European Leaders Are Blunt: A Vaccine Won’t Come Soon Enough

SOAVE, Italy (AP) -
Scientists are seen working at Cobra Biologics, they are working on a potential vaccine for COVID-19, following the outbreak of the coronavirus disease (COVID-19), in Keele, Britain, April 30. (Reuters/Carl Recine)

In separate, stark warnings, two major European leaders have bluntly told their citizens that the world needs to adapt to living with the coronavirus and cannot wait to be saved by the development of a vaccine.

The comments by Italian Prime Minister Giuseppe Conte and British Prime Minister Boris Johnson came as nations around the world and U.S. states are both struggling with restarting economies blindsided by the pandemic. With 36 million newly unemployed in the U.S. alone, economic pressures are building even as authorities acknowledge that reopening risks setting off new waves of infections and deaths.

Pushed hard by Italy’s regional leaders and weeks in advance of an earlier timetable, Conte is allowing restaurants, bars and beach facilities to open Monday, the same day that church services can resume and shops reopen.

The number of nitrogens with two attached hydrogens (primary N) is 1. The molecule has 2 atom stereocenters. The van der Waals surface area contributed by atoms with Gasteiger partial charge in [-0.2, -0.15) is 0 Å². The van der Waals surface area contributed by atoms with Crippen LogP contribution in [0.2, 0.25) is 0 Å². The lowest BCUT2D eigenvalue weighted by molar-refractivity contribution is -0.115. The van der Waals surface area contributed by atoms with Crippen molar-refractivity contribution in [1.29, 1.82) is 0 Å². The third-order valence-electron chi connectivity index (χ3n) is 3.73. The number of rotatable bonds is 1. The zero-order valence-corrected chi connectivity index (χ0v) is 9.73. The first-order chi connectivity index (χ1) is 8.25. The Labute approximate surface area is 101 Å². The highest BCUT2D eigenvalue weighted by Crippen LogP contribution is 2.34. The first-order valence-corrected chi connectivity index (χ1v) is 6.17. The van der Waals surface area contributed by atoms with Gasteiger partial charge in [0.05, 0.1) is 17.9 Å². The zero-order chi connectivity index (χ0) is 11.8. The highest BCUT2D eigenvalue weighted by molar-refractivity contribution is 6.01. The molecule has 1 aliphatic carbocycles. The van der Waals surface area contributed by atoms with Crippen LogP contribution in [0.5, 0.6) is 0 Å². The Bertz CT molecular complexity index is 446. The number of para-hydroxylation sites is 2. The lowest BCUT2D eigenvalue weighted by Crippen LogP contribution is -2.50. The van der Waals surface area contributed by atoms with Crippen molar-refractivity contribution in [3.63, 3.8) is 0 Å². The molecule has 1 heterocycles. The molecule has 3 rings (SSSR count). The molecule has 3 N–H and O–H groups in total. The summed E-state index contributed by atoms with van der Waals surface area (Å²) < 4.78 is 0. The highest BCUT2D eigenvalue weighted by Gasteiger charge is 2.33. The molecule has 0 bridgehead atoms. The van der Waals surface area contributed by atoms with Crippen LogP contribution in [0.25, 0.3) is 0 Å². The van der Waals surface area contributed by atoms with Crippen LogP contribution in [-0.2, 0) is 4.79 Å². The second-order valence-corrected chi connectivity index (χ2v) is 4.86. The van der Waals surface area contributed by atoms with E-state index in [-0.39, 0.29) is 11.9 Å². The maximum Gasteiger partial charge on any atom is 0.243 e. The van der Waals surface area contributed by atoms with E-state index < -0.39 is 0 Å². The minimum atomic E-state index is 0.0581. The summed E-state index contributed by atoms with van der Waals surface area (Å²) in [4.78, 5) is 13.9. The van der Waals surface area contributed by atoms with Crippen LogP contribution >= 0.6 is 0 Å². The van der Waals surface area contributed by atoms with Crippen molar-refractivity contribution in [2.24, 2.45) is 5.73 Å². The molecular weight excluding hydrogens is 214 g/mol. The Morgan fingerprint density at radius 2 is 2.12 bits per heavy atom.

’’We are facing a calculated risk, in the awareness … that the epidemiological curve could go back up,” Conte said late Saturday. “We are confronting this risk, and we need to accept it, otherwise we would never be able to relaunch.”

Conte added that Italy could “not afford” to wait until a vaccine was developed. Health experts say the world could be months, if not years, away from having a vaccine available to everyone despite the scientific gold rush now on to create such a vaccine.

“We would find ourselves with our social and productive fabric heavily damaged,” Conte said.

Italy’s economy is forecast to contract 9% this year due to the coronavirus amid a long, strict lockdown.

For his part, British Prime Minister Boris Johnson, who was hospitalized last month with a serious bout of COVID-19, speculated Sunday that a vaccine may not be developed at all, despite the huge global effort to produce one.

“I said we would throw everything we could at finding a vaccine,” Johnson wrote in the Mail on Sunday newspaper. “There remains a very long way to go, and I must be frank that a vaccine might not come to fruition.”

Johnson said Britain was taking “baby steps” toward reopening, “trying to do something that has never had to be done before — moving the country out of a full lockdown.”

“Despite these efforts, we have to acknowledge we may need to live with this virus for some time to come,” Johnson wrote.